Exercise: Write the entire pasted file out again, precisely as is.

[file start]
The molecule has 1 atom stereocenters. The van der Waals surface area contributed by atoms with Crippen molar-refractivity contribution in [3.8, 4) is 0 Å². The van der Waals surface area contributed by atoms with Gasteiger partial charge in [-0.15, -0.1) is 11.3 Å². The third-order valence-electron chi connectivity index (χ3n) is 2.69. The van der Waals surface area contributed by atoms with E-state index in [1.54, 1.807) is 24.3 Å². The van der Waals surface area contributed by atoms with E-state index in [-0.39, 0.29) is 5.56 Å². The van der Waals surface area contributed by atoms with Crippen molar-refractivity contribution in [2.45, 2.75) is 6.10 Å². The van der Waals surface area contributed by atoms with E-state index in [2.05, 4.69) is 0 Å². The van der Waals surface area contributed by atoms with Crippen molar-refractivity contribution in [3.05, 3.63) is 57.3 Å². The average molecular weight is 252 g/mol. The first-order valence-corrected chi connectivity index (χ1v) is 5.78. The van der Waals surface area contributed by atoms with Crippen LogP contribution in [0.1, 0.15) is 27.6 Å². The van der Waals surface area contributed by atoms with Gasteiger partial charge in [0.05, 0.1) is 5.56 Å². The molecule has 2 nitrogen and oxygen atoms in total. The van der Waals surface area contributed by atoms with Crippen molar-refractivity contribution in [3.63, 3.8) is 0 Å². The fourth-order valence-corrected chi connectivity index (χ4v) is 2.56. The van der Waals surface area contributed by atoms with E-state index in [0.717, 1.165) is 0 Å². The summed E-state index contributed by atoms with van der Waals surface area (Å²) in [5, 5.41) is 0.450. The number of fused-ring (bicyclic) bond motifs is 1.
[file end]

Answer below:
The molecule has 1 atom stereocenters. The van der Waals surface area contributed by atoms with Crippen molar-refractivity contribution in [3.8, 4) is 0 Å². The van der Waals surface area contributed by atoms with Gasteiger partial charge in [-0.15, -0.1) is 11.3 Å². The third-order valence-electron chi connectivity index (χ3n) is 2.69. The van der Waals surface area contributed by atoms with E-state index in [1.54, 1.807) is 24.3 Å². The van der Waals surface area contributed by atoms with E-state index in [-0.39, 0.29) is 5.56 Å². The van der Waals surface area contributed by atoms with Crippen molar-refractivity contribution in [2.45, 2.75) is 6.10 Å². The van der Waals surface area contributed by atoms with E-state index in [2.05, 4.69) is 0 Å². The van der Waals surface area contributed by atoms with Crippen molar-refractivity contribution in [3.05, 3.63) is 57.3 Å². The average molecular weight is 252 g/mol. The first-order valence-corrected chi connectivity index (χ1v) is 5.78. The van der Waals surface area contributed by atoms with Crippen LogP contribution in [0.1, 0.15) is 27.6 Å². The van der Waals surface area contributed by atoms with Gasteiger partial charge in [0.05, 0.1) is 5.56 Å². The molecule has 2 nitrogen and oxygen atoms in total. The van der Waals surface area contributed by atoms with Crippen molar-refractivity contribution in [3.63, 3.8) is 0 Å². The fourth-order valence-corrected chi connectivity index (χ4v) is 2.56. The van der Waals surface area contributed by atoms with E-state index in [0.717, 1.165) is 0 Å². The summed E-state index contributed by atoms with van der Waals surface area (Å²) in [5, 5.41) is 0.450. The number of fused-ring (bicyclic) bond motifs is 1.